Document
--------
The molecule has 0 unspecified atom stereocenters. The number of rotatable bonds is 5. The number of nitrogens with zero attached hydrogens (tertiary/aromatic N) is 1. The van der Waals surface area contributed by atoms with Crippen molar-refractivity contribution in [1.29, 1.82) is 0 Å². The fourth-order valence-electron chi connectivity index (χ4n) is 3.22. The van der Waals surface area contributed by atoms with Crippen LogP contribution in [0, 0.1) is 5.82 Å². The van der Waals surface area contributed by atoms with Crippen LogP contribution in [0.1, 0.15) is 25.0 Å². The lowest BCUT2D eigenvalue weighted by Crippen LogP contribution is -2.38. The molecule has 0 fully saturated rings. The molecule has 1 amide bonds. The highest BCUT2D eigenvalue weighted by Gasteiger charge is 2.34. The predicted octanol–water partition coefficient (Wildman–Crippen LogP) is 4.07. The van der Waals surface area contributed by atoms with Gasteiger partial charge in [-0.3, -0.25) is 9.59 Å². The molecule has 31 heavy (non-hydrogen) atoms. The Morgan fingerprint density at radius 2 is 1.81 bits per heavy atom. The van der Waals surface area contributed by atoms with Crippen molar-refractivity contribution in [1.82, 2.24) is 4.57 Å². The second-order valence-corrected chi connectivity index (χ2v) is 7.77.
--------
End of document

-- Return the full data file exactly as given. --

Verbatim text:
The molecule has 0 unspecified atom stereocenters. The number of rotatable bonds is 5. The number of nitrogens with zero attached hydrogens (tertiary/aromatic N) is 1. The van der Waals surface area contributed by atoms with Crippen molar-refractivity contribution in [1.29, 1.82) is 0 Å². The fourth-order valence-electron chi connectivity index (χ4n) is 3.22. The van der Waals surface area contributed by atoms with Crippen LogP contribution in [0, 0.1) is 5.82 Å². The van der Waals surface area contributed by atoms with Crippen LogP contribution in [0.1, 0.15) is 25.0 Å². The lowest BCUT2D eigenvalue weighted by Crippen LogP contribution is -2.38. The molecule has 0 fully saturated rings. The molecule has 1 amide bonds. The highest BCUT2D eigenvalue weighted by Gasteiger charge is 2.34. The predicted octanol–water partition coefficient (Wildman–Crippen LogP) is 4.07. The van der Waals surface area contributed by atoms with Gasteiger partial charge in [-0.3, -0.25) is 9.59 Å². The molecule has 31 heavy (non-hydrogen) atoms. The Morgan fingerprint density at radius 2 is 1.81 bits per heavy atom. The van der Waals surface area contributed by atoms with Crippen molar-refractivity contribution in [1.82, 2.24) is 4.57 Å². The second-order valence-corrected chi connectivity index (χ2v) is 7.77.